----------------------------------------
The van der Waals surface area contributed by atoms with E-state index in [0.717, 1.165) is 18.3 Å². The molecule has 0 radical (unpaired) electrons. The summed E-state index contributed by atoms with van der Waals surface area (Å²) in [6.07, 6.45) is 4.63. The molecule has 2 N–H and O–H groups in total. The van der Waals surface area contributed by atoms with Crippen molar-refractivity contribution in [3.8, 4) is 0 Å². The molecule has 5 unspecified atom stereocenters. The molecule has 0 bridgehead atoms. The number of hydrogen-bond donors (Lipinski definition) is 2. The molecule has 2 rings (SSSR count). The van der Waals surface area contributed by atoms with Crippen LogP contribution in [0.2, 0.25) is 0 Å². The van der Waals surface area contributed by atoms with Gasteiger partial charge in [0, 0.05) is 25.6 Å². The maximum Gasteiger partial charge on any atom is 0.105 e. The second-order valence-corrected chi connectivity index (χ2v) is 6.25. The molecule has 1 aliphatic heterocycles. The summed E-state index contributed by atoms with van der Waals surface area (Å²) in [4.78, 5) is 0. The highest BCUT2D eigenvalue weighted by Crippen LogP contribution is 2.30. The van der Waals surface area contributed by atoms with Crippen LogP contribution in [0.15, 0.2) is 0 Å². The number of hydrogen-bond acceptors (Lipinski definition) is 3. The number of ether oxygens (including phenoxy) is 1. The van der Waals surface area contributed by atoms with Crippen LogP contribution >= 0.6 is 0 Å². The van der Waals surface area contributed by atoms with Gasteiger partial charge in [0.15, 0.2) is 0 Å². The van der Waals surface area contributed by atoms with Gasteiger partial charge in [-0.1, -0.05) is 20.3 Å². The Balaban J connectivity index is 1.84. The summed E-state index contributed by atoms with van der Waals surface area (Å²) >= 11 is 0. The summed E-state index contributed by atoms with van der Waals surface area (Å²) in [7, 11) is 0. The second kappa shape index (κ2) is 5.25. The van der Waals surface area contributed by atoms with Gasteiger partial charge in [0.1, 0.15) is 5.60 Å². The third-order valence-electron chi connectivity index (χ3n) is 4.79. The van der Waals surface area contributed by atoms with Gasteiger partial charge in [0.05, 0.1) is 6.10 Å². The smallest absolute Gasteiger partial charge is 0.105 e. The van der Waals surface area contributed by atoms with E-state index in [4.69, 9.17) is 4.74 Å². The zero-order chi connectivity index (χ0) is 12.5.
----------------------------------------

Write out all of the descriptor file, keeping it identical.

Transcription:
The van der Waals surface area contributed by atoms with E-state index in [0.717, 1.165) is 18.3 Å². The molecule has 0 radical (unpaired) electrons. The summed E-state index contributed by atoms with van der Waals surface area (Å²) in [6.07, 6.45) is 4.63. The molecule has 2 N–H and O–H groups in total. The van der Waals surface area contributed by atoms with Crippen molar-refractivity contribution in [3.8, 4) is 0 Å². The molecule has 5 unspecified atom stereocenters. The molecule has 0 bridgehead atoms. The number of hydrogen-bond donors (Lipinski definition) is 2. The molecule has 2 rings (SSSR count). The van der Waals surface area contributed by atoms with Crippen LogP contribution in [0.2, 0.25) is 0 Å². The van der Waals surface area contributed by atoms with Gasteiger partial charge in [0, 0.05) is 25.6 Å². The maximum Gasteiger partial charge on any atom is 0.105 e. The second-order valence-corrected chi connectivity index (χ2v) is 6.25. The molecule has 1 aliphatic heterocycles. The summed E-state index contributed by atoms with van der Waals surface area (Å²) in [4.78, 5) is 0. The highest BCUT2D eigenvalue weighted by Crippen LogP contribution is 2.30. The van der Waals surface area contributed by atoms with Crippen LogP contribution in [0.15, 0.2) is 0 Å². The number of hydrogen-bond acceptors (Lipinski definition) is 3. The number of ether oxygens (including phenoxy) is 1. The van der Waals surface area contributed by atoms with Crippen LogP contribution >= 0.6 is 0 Å². The van der Waals surface area contributed by atoms with Gasteiger partial charge in [0.15, 0.2) is 0 Å². The van der Waals surface area contributed by atoms with Gasteiger partial charge in [-0.1, -0.05) is 20.3 Å². The Balaban J connectivity index is 1.84. The summed E-state index contributed by atoms with van der Waals surface area (Å²) >= 11 is 0. The summed E-state index contributed by atoms with van der Waals surface area (Å²) in [7, 11) is 0. The second kappa shape index (κ2) is 5.25. The van der Waals surface area contributed by atoms with Gasteiger partial charge in [0.1, 0.15) is 5.60 Å². The third-order valence-electron chi connectivity index (χ3n) is 4.79. The van der Waals surface area contributed by atoms with Gasteiger partial charge in [0.05, 0.1) is 6.10 Å². The smallest absolute Gasteiger partial charge is 0.105 e. The van der Waals surface area contributed by atoms with E-state index in [4.69, 9.17) is 4.74 Å². The zero-order chi connectivity index (χ0) is 12.5.